16. ^ Clayton, Anthony (1999). Frontiersmen: Warfare in Africa since 1950. Philadelphia: UCL Press, Limited. pp. 119–124. ISBN 978-1857285253.
  17. ^ Sellström, Tor (2002). Sweden and National Liberation in Southern Africa: Solidarity and assistance, 1970–1994. Uppsala: Nordic Africa Institute. pp. 308–310. ISBN 978-91-7106-448-6.
  18. ^ a b c d e f g Larmer, Miles (2011). Rethinking African Politics: A History of Opposition in Zambia. Surrey: Ashgate Publishing Ltd. pp. 148–153. ISBN 978-1409482499.
  19. ^ a b Hanlon, Joseph (1986). Beggar Your Neighbors: Apartheid Power in Southern Africa. Bloomington: Indiana University Press. p. 244. ISBN 978-0253331311.
  20. ^ Dreyer, Ronald (1994). Namibia and Southern Africa: Regional Dynamics of Decolonization, 1945-90. London: Kegan Paul International. p. 140. ISBN 978-0710304711.
  21. ^ a b Kangumu, Bennett (2011). Contesting Caprivi: A History of Colonial Isolation and Regional Nationalism in Namibia. Basel: Basler Afrika Bibliographien Namibia Resource Center and Southern Africa Library. pp. 155–156. ISBN 978-3905758221.
  22. ^ a b c d e f g h i j Phiri, Bizeck Jube (2007). Cawthra, Gavin; Du Pisani, Andre; Omari, Abillah (eds.). Security and Democracy in Southern Africa. Johannesburg: University of Witwatersrand Press. pp. 206–220. ISBN 978-1-86814-453-2.
  23. ^ a b c "Africa". Africa Journal, Limited. Feb 16, 1977. Retrieved Feb 16, 2019 – via Google Books.
  24. ^ Ottaway, David (8 March 1978). "Rhodesia Mounts Biggest Raid Yet Against Zambia". The Washington Post. Washington, D.C. Archived from the original on March 14, 2018. Retrieved 19 December 1977. Check date values in: |accessdate= (help)
  25. ^ Steenkamp, Willem. Borderstrike! South Africa Into Angola 1975-1980 (2006 ed.). Just Done Productions. pp. 132–226. ISBN 1-920169-00-8.
  26. ^ "Rhodesia Destroys Zambian Base". The Daily Journal. Franklin, Indiana. 31 October 1978. Archived from the original on 4 March 2018. Retrieved 7 August 2017.
  27. ^ Vines, Alex (1997). Still Killing: Landmines in Southern Africa. New York: Human Rights Watch. pp. 104–115, 143–144. ISBN 978-1564322067.
  28. ^ a b DeRoche, Andrew (2016). Kenneth Kaunda, the United States and Southern Africa. London: Bloomsbury Publishing. pp. 322–342. ISBN 978-1350054424.
  29. ^ a b "Patterns of Global Terrorism" (PDF). Archived (PDF) from the original on 2017-01-29. Retrieved 2018-03-28.
  30. ^ a b Chan, Stephen (1992). Kaunda and Southern Africa. London: I.B. Tauris. pp. 8–15. ISBN 978-1850434900.
  31. ^ a b MacDonald, Brian (1997). Military Spending in Developing Countries. Ottawa: Carleton University Press. pp. 79–92. ISBN 978-0886293147.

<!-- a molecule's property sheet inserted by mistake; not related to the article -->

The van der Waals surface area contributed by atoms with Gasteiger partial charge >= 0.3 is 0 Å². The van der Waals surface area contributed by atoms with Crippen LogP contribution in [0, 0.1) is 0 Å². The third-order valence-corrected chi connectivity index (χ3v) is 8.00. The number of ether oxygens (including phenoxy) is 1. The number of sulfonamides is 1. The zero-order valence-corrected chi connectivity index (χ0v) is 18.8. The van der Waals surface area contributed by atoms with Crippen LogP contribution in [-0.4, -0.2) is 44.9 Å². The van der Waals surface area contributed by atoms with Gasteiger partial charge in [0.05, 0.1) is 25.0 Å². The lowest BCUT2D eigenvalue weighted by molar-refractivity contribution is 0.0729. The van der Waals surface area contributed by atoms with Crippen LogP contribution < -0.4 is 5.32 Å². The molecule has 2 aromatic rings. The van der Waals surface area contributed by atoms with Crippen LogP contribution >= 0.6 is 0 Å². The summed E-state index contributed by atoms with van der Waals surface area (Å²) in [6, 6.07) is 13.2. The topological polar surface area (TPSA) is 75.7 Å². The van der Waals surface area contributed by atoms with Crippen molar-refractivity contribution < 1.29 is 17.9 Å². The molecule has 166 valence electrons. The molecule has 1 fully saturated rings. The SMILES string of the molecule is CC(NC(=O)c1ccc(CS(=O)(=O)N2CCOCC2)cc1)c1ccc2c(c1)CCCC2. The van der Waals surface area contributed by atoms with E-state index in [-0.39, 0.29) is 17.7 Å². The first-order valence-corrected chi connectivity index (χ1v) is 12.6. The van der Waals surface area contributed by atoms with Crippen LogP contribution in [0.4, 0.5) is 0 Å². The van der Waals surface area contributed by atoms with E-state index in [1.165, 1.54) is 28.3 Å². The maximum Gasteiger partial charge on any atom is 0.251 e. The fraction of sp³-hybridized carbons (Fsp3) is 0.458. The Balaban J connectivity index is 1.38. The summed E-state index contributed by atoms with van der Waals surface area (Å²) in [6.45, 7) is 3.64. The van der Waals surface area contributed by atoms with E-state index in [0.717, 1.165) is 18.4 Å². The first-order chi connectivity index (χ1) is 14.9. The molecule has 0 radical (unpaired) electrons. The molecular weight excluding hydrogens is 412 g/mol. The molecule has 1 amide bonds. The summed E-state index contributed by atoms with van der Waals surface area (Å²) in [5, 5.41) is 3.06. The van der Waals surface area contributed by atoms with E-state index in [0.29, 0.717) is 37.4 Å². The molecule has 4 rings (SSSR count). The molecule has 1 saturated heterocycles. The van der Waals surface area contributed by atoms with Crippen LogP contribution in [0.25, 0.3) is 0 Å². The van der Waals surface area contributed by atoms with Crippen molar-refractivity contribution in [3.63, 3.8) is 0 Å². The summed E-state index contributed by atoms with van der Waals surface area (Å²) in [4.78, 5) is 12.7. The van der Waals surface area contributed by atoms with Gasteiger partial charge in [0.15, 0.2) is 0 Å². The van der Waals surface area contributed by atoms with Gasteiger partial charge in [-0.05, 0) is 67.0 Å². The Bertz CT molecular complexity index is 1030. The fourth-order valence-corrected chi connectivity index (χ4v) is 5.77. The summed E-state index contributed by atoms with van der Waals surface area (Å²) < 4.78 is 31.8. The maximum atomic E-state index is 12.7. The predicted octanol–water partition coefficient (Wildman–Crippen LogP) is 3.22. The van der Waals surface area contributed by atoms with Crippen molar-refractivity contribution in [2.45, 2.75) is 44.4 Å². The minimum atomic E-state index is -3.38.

32. ^ Howe, Herbert (2004). Ambiguous Order: Military Forces in African States. Boulder, Colorado: Lynne Reinner Publishers. pp. 59–60. ISBN 978-1588263155.
  33. ^ a b Brancati, Dawn (2016). Democracy Protests: Origins, Features, and Significance. Cambridge: Cambridge University Press. p. 52. ISBN 978-1107137738.
  34. ^ a b Onwumechili, Chuka (1998). African Democratization and Military Coups. Westport, Connecticut: Praeger Books. pp. 31–32. ISBN 978-0275963255.
  35. ^ "Zambia 1991 (rev 2009)". Austin, Texas: Comparative Constitutions Project. 2009. Archived from the original on 4 November 2016. Retrieved 15 July 2017.
  36. ^ a b c McNeil, Donald (29 October 1997). "Zambia Says a Coup Is Over In 3 Hours, Without Injury". The New York Times. New York City. Archived from the original on 2 September 2017. Retrieved 19 December 2017.
  37. ^ Lungu, H. & Ngoma, N. (2005) The Zambian military—trials, tribulations and hope. In: Rupiya, M. (ed.) Evolutions and Revolutions: A Contemporary History of Militaries in Southern Africa. Institute for Security Studies, Pretoria: 331-329. ISBN 1-919913-82-3
  38. ^ a b c Chewe, Innocent (2014) An Examination of Professionalism in the Zambia Army, thesis presented to the Faculty of the U.S. Army Command and General Staff College in partial fulfillment of the requirements for the degree Master Of Military Art and Science, Fort Leavenworth, Kansas.
  39. ^ 'Pre-deployment training starts', ZNBC, 16 January 2017, accessed 23 April 2017, < Archived 2017-04-23 at the Wayback Machine>
  40. ^ 'New chief for Zambian armed forces', Reuters via Defenceweb, 2 January 2019, < Archived 2019-01-06 at the Wayback Machine>
  41. ^ "Pres. Lungu Replaces Chimese as ZAF Commander". Zambia Reports. July 25, 2018. Archived from the original on August 16, 2018. Retrieved February 16, 2019.
  42. ^ Zande, S. (2017) 'SADC Joint Military Training Vital - Chama', Times of Zambia (Ndola), 29 August 2017.
  43. ^ Griffiths, J.L. (2014) ‘Zambia Defence Force’,, 8 October 2014, accessed 10 January 2017, < Archived 2017-02-27 at the Wayback Machine>
  44. ^ Lungu H. & Ngoma, N. (2005) The Zambian military—trials, tribulations and hope. In: Rupiya, M. (ed.) Evolutions and Revolutions: A Contemporary History of Militaries in Southern Africa. Institute for Security Studies, Pretoria: 331-329. ISBN 1-919913-82-3
  45. ^ Sakala, Y. (2014) ‘64 Armoured Regiment Win 2014 Army Athletics’, Times of Zambia, 28 March 2014
  46. ^ "IV. Country Training Activities--Africa". U.S. Department of State. Retrieved February 16, 2019.
  47. ^ 'Zambia Army establishes a Construction brigade', Lusaka Times, 11 March 2017, accessed 24 March 2017, < Archived 2017-03-23 at the Wayback Machine>
  48. ^ Siame, N. (2015) 'Marine Unit Launched', Times of Zambia (Lusaka), 27 July 2015.